Published on

By James Ochoa – Student Journalist

In April 2016, while I was a junior in high school, I wrote an opinion piece titled “The Ethics of Eating Dogs,” challenging and calling out the racism of my classmates, while justifying that it was ethical to eat dogs and criticizing the culture of pet ownership and testing the hypocrisy of America’s meat eating culture. I published it on my personal blog on Kinja and shared the link with a few classmates. Judging by the look on their faces the next morning, I managed to scare the living daylights out of a third of my junior classmates and one of my teachers.

Although the original article has been deleted due to the removal of personal blogs on Kinja, I am not going to use this platform to explicitly restate the points I have made, rather shift attention to the reason why I wrote the article almost six years ago—the age old “Asian people eat dogs” stereotype.

To this day, you still hear about it, a broken record that plays like it is brand new. East Asians like me are sick and tired of hearing it, answering the same ignorant questions of whether we really eat dogs and playing along with your equally dumb jokes about the spaniel I am petting being in my sandwich. We have fucking had it.

Yes, like every East Asian kid struggling with a whitewashed identity, I have played into the stereotype, I admit it, but we have to come to terms with where these things come from.

I specifically wanted to write about this topic after seeing that last Tuesday, Feb. 22, Tucker Carlson, on a commentary segment on his namesake Fox News show seemingly, but not explicitly compared the mainstream commentary of Russian president Vladimir Putin to that of Chinese president Xi Jinping stating.

“Has he shipped every middle-class job in my town to Russia? Did he manufacture a worldwide pandemic that wrecked my business and kept me indoors for two years? Is he teaching my children to embrace racial discrimination? Is he making fentanyl? Is he trying to snuff out Christianity? Does he eat dogs?” said Tucker Carlson in the show.

How did I know he was talking about China? Take a guess. That last part put the cherry on top of the whole “Western Civilization is superior” Tucker Carlson Swanson foods packaged sundae.

Now before I highlight his usage of ethno-nationalist language and promotion of white supremacist theories, we have to mention the real origin of this stereotype, which actually does have to do with said racist theories.

One of the earliest documented instances of this projection was at the 1904 St. Louis World’s Fair, where “primitive” native Igorot people were used as props in a village diorama that featured them grilling dog parts over a fire to the shock of attendees at the Philippine Exposition. A report by the St. Louis Republic covering the fair stated that, “after nearly two weeks of enforced fasting from puppy steaks and dog soup, the famished head-hunters are at last to be regaled with their cherished viands… Six dogs have been obtained, where or how is kept a dark secret and the dog-killing time is contingent on how soon the canine victims shall have been fattened for the feast.” At the time, this display, alongside other equally racist depictions of Filipinos in American media and pop culture, was used to celebrate the recent win of the Philippine-American war and justify the imperialist occupation of the Philippines that would eventually last until 1945—“whipping them into shape” as “civilized” people, whatever that means.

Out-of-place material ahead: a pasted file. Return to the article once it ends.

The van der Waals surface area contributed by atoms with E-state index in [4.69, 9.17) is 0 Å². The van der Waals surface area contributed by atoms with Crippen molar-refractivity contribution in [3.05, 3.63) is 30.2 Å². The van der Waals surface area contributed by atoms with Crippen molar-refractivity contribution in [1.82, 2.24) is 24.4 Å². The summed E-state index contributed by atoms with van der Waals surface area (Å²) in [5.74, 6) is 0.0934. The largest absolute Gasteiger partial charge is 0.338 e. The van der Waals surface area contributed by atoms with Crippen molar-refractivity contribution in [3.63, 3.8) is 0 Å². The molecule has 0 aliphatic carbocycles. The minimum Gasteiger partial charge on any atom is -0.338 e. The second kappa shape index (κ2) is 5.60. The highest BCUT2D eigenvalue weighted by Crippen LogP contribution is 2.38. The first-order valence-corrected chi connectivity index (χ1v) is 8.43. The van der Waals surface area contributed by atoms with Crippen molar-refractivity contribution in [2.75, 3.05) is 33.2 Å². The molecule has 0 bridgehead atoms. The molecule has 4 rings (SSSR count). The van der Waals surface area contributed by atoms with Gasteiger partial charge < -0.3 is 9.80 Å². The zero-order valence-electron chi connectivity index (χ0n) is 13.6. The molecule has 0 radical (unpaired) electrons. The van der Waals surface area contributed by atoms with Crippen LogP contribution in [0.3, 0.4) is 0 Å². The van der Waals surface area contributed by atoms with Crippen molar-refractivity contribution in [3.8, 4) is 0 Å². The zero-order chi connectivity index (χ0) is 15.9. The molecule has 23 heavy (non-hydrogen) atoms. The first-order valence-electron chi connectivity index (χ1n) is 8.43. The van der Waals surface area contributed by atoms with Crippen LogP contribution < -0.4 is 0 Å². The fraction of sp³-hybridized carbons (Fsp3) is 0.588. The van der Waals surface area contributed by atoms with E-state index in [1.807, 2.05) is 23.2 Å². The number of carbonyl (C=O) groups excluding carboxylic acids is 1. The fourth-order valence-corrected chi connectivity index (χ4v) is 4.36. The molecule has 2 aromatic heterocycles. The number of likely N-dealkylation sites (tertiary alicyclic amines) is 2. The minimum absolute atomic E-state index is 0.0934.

Dogs are the outlier, the end-all, be-all for judgment. The stereotype reflects a fixation of Western ideals being normal, putting down others’ practices even if they are things that they used to do. Many East Asian countries, such as South Korea, China, Hong Kong, Taiwan and my native Philippines have outlawed the commercial slaughter and processing of dog meat and have adopted a pet culture similar to that in America.

If we are really upholding “western ideals”, have we even considered the multi billion-dollar industrial scale processing of animals “culturally acceptable” to eat, like chicken, pigs and cows? The legendary musician and animal rights activist Paul McCartney famously said that “if slaughterhouses had glass walls, everyone would be vegetarian.”

Better yet, have we even considered why that thing we argue are sandwiches is called a hot dog? The frankfurter, as is named after the German city of Frankfurt, was subject to the scrutiny of the American palette amid a wave of German immigration in the late 19th century because of the knowledge of the German’s consumption of dog meat, among other general anti-German sentiment—coining the term “hot dog”. Good thing the youth call them glizzies these days.

This is getting ridiculous, but when you are dealing with hypocrisy and a fixation on norms that no one actually has set in stone, nothing is ever normal. East Asians like myself are sick and tired of the dog stuff —the unfunny jokes, the stereotypes that remind us of a terrible history when dog eating was used against us to justify white supremacy and the white savior complex that surrounds dog meat farm rescue missions in South Korea and other East Asian countries.

Think about what you eat, and do not look down on the cultures of East Asians because some of us or our ancestors have eaten dogs. I don’t judge your 4 for $4 or your chicken tendies or the sushi you plan on eating on a date.

As long as you are eating meat, everything you eat is unethical, not just dogs. If that disgusts you, I don’t know. Don’t eat meat, seriously start to consider salads.